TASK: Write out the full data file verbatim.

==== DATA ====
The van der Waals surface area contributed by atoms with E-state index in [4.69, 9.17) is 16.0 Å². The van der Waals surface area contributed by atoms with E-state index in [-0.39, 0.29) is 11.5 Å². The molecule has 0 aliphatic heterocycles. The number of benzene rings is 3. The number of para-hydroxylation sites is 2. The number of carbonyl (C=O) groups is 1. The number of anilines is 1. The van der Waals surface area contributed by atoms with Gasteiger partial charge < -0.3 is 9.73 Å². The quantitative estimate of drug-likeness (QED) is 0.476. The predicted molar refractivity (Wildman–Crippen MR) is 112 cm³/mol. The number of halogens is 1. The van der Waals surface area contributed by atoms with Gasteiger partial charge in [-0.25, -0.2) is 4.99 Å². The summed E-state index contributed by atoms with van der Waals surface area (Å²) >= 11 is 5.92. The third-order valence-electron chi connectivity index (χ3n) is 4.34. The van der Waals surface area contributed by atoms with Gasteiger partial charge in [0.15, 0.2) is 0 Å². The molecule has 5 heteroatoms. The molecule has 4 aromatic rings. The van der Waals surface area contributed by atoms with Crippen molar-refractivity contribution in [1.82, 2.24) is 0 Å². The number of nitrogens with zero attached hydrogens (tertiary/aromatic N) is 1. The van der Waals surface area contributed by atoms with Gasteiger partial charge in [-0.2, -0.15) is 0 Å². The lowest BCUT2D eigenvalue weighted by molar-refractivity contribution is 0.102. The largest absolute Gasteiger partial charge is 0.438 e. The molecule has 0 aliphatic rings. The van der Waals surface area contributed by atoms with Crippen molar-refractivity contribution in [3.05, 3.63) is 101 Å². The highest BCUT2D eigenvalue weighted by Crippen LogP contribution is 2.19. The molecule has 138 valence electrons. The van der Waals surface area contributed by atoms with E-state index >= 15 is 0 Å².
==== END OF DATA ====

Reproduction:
The van der Waals surface area contributed by atoms with E-state index in [4.69, 9.17) is 16.0 Å². The van der Waals surface area contributed by atoms with E-state index in [-0.39, 0.29) is 11.5 Å². The molecule has 0 aliphatic heterocycles. The number of benzene rings is 3. The number of para-hydroxylation sites is 2. The number of carbonyl (C=O) groups is 1. The number of anilines is 1. The van der Waals surface area contributed by atoms with Gasteiger partial charge < -0.3 is 9.73 Å². The quantitative estimate of drug-likeness (QED) is 0.476. The predicted molar refractivity (Wildman–Crippen MR) is 112 cm³/mol. The number of halogens is 1. The van der Waals surface area contributed by atoms with Gasteiger partial charge in [-0.25, -0.2) is 4.99 Å². The summed E-state index contributed by atoms with van der Waals surface area (Å²) >= 11 is 5.92. The third-order valence-electron chi connectivity index (χ3n) is 4.34. The van der Waals surface area contributed by atoms with Gasteiger partial charge in [0.15, 0.2) is 0 Å². The molecule has 5 heteroatoms. The molecule has 4 aromatic rings. The van der Waals surface area contributed by atoms with Crippen molar-refractivity contribution in [1.82, 2.24) is 0 Å². The number of nitrogens with zero attached hydrogens (tertiary/aromatic N) is 1. The van der Waals surface area contributed by atoms with Gasteiger partial charge in [-0.2, -0.15) is 0 Å². The lowest BCUT2D eigenvalue weighted by molar-refractivity contribution is 0.102. The largest absolute Gasteiger partial charge is 0.438 e. The molecule has 0 aliphatic rings. The van der Waals surface area contributed by atoms with Crippen molar-refractivity contribution in [3.05, 3.63) is 101 Å². The highest BCUT2D eigenvalue weighted by Crippen LogP contribution is 2.19. The molecule has 138 valence electrons. The van der Waals surface area contributed by atoms with E-state index >= 15 is 0 Å².